Date: 2013–10
  2. By: Ken Tabata (School of Economics, Kwansei Gakuin University)
    Abstract: This paper examines how pay-as-you-go (PAYG) pension reform from a defined-benefit scheme to a defined-contribution scheme affects economic growth in an overlapping generations model with endogenous growth. We show that in economies in which the old-age dependency ratio is relatively high and the size of pension benefits under a defined-benefit scheme is relatively large, PAYG pension reform from a defined-benefit scheme to a defined-contribution scheme mitigates the negative growth effect of population aging caused by a decline in the population growth rate or an increase in life expectancy.
    Keywords: Population aging, PAYG pensions, Defined-benefit schemes, Definedcontribution schemes
    JEL: D91 H55 O41
    Date: 2015–01
  3. By: Raquel Fonseca; Arie Kapteyn; Jinkook Lee; Gema Zamarro
    Abstract: Continued improvements in life expectancy and fiscal insolvency of public pensions have led to an increase in pension entitlement ages in several countries, but its consequences for subjective well-being are largely unknown. Financial consequences of retirement complicate the estimation of effects of retirement on subjective well-being as financial circumstances may influence subjective well-being, and therefore, the effects of retirement are likely to be confounded by the change in income. At the same time, unobservable determinants of income are probably related with unobservable determinants of subjective wellbeing, making income possibly endogenous if used as control in subjective wellbeing regressions. To address these issues, we estimate a simultaneous model of retirement, income, and subjective well-being while accounting for time effects and unobserved individual effects. Public pension arrangements (replacement rates, eligibility ru les for early and full retirement) serve as instrumental variables. We use data from HRS and SHARE for the period 2004-2010. We find that depressive symptoms are negatively related to retirement while life satisfaction is positively related. Remarkably, i ncome does not seem to have a significant effect on depression or life satisfaction. This is in contrast with the correlations in the raw data that show significant relations between income and depression and life satisfaction. This suggests that accounting for the endogeneity of income in equations explaining depression or life satisfaction is important.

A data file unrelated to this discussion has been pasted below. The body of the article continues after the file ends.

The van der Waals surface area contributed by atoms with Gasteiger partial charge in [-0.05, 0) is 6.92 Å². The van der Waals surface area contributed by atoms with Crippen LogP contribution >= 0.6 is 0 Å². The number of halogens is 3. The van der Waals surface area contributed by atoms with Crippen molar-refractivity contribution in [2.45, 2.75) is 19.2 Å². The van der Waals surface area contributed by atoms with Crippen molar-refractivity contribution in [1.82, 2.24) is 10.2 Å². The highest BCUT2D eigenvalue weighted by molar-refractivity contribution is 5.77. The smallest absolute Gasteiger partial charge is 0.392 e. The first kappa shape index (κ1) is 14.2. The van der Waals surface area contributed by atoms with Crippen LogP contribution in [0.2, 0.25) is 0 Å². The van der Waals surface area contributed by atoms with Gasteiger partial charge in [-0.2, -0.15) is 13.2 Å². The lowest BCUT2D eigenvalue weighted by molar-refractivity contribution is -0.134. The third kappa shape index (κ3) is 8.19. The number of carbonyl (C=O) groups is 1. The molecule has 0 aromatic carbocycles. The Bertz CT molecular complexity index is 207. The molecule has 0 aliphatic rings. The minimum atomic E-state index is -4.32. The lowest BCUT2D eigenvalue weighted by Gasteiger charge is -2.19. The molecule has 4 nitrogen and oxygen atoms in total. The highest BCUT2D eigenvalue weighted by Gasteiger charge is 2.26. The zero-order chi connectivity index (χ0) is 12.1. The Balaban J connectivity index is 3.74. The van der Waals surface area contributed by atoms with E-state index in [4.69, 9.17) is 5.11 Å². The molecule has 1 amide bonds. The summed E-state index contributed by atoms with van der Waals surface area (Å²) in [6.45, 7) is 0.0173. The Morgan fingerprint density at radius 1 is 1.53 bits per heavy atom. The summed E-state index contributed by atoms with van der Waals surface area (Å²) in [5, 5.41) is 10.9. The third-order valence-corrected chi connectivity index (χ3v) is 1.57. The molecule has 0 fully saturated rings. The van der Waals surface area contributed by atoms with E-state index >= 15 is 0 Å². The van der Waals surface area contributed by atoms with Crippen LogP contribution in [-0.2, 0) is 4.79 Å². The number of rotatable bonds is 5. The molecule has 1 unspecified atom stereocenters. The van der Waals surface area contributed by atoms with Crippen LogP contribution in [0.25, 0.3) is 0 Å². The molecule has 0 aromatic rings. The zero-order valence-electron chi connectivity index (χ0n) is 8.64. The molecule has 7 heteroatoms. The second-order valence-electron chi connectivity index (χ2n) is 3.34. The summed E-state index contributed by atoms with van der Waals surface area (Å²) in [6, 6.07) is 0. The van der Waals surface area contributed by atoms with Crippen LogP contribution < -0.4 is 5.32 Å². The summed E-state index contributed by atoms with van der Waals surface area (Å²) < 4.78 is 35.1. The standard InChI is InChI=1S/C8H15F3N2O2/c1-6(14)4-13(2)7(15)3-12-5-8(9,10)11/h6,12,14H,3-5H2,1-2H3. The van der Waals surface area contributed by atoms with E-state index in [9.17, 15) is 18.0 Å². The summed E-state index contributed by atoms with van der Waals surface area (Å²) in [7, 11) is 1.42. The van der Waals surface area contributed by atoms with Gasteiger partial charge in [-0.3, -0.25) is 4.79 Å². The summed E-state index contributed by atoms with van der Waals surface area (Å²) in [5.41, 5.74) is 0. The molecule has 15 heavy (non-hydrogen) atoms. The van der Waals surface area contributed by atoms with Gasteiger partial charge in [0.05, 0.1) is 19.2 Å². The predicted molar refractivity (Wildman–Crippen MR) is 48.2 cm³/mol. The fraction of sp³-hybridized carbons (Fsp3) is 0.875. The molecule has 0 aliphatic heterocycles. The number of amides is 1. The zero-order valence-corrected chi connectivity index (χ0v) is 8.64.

Keywords: Well-being, retirement, institutions, simultaneous equation approach
    JEL: I3 J26
    Date: 2014
  4. By: Mauro Mastrogiacomo; Rob Alessie